To update those of you with whom I’m not Facebook friends (my FB friends are already WELL AWARE, given that I dominated many of their feeds Wednesday night), I indeed watched the second Republican debate.
Unlike my giddy reaction to the first debate, this one left me feeling kind of deflated.
Mostly because I’m just so tired of this Donald Trump thing – can’t we please get some folks to drop out of the race (thank you, Rick Perry!) so the not-Trump vote isn’t divided fifteen ways?
I would love to see the Republican field coalesce into four or five distinct choices so that the campaign (and future debates!) can become more productive and informative.
I also think that CNN did a terrible job of hosting the debate. For one thing – three hours? Why in the world did it need to last that long and how in the world did it not manage to cover more matters of substance given that it was so. flipping. long?!
For another thing, what the heck were they thinking, taking up time with stupid fluff questions on what candidates’ secret service code names should be and who should be on the $10 bill?
And most of all, why did they even bother having moderators? With all the “moderation” those people provided, they might as well have flashed big signs to the candidates instead:
So overall, yes, I think the thing was a mess. An embarrassing, mostly unhelpful mess. I’m not against candidates challenging each other during debates – I think a healthy back-and-forth can be informative. But that’s not what we got Wednesday night. We got too many candidates on a stage for too long, where they were too often prodded into the presidential campaign version of a cockfight.
But it wasn’t entirely unhelpful.
I do think it served to clarify a few of the candidates somewhat. Carly Fiorina, who pretty much stole the show, came across as poised, competent, smart, and strong. Marco Rubio, who stayed so much above the fray that you could hardly tell he was there for half the debate, cemented his respectable (even presidential) image with some well-executed policy talk. John Kasich helped us to remember compassionate conservatism. Chris Christie firmed up his middle-class, regular-guy image.
Jeb Bush recovered a tad from his poor performance at the first debate, proving himself a little more energetic than we’d thought, but still just as much of a standard (boring?) establishment figure as we knew him to be — except maybe for his (Compassionate! Thank you, Jeb!) talk on immigration and his (pretty amusing) confession that he smoked pot as a teenager.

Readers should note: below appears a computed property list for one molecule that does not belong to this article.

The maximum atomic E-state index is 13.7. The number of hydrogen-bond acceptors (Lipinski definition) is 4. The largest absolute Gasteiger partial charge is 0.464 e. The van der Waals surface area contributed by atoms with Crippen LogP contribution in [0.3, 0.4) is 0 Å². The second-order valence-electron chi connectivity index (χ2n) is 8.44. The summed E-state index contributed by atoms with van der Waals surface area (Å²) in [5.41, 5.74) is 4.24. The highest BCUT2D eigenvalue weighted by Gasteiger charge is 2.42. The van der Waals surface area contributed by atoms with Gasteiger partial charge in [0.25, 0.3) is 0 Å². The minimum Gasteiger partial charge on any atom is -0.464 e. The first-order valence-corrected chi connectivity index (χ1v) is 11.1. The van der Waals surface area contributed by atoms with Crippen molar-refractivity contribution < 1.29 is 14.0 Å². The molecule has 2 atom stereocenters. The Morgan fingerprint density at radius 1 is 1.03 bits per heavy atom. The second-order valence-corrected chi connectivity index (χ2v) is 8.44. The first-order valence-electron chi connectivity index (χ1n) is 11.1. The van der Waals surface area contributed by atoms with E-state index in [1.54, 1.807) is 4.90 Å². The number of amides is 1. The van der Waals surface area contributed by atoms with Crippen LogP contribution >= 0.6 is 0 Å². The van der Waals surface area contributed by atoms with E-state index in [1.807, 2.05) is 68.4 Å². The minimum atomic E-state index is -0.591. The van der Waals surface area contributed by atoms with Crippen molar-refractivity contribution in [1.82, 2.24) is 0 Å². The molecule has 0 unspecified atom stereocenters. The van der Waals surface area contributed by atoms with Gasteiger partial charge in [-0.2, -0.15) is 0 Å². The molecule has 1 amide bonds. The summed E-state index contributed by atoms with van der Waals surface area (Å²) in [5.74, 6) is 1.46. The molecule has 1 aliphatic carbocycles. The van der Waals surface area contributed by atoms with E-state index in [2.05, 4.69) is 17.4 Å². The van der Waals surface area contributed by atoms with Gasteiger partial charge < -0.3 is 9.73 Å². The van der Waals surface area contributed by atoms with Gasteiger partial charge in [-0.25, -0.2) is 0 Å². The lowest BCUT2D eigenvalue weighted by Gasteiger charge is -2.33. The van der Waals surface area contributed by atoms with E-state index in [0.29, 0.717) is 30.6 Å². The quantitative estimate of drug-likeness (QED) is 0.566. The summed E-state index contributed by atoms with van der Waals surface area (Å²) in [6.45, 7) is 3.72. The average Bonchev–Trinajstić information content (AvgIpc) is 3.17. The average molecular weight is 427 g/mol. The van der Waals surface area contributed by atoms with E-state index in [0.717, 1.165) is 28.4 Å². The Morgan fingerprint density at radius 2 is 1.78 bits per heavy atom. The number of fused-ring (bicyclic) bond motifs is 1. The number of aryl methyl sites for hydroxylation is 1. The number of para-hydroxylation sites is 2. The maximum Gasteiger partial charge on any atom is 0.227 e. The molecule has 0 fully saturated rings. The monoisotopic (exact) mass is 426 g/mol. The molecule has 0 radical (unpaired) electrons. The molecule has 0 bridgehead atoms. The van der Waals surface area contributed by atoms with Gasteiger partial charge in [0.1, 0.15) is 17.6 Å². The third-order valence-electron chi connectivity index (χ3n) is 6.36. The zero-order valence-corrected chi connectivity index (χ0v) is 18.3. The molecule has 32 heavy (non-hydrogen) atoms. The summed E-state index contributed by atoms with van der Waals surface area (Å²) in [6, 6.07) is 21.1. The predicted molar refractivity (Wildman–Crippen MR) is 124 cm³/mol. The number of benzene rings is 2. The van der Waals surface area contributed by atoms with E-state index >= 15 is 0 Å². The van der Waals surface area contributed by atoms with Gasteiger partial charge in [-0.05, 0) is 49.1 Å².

Ted Cruz and Scott Walker tried hard, but I think they’re competing for much the same constituency as Donald Trump and as far as I’m concerned, that ship has sailed, guys.
I hardly noticed Rand Paul at the debate – but maybe that’s just me. And I tend not to pay much attention to Mike Huckabee. (I’m sorry – my fault – I just see him as entirely unelectable, so I turn my attention elsewhere.)
I think neither of the two frontrunners going into the debate – Donald Trump and Ben Carson – gained anything by their performance there. They were who they are – one bombastic and ignorant, the other gentle and ignorant (sorry, friends-who-love-Carson). But I doubt either disappointed their supporters: They turned in the performances expected of them. I just don’t think they’re likely to grow their share of support more than they already have. They’ve peaked. (There – I said it. Feel free to call me wrong should/when the poll numbers prove me so.)
So like I said, while the first debate left me energized and excited about the official kick-off of the presidential campaign season, this one left me feeling deflated – almost weary of the whole thing already.
I sure hope some of the Republican candidates drop out soon – I’m ready for this thing to move on to its next stage.
I’ve got to end on a better note than that.
Wednesday night, because the debate started at 8pm Eastern, my boys weren’t yet in bed. They were in their pajamas, waiting for bedtime stories because Daddy was busy putting the baby down. (I’d made a desperate plea for him to do all of bedtime because I! had! to! watch! this! debate!)
They were initially very unhappy with my choice of television channels, but then seemed sort of interested in the idea that those people up there all wanted to be president.
“I want to be the president when I grow up!” said the oldest.
“I want to be a baker,” said the younger.
I think I’d worry more about following the first path than the second.
Have a great weekend, everyone! Please stop over to Kelly’s to check out the other Friday Quick Takes.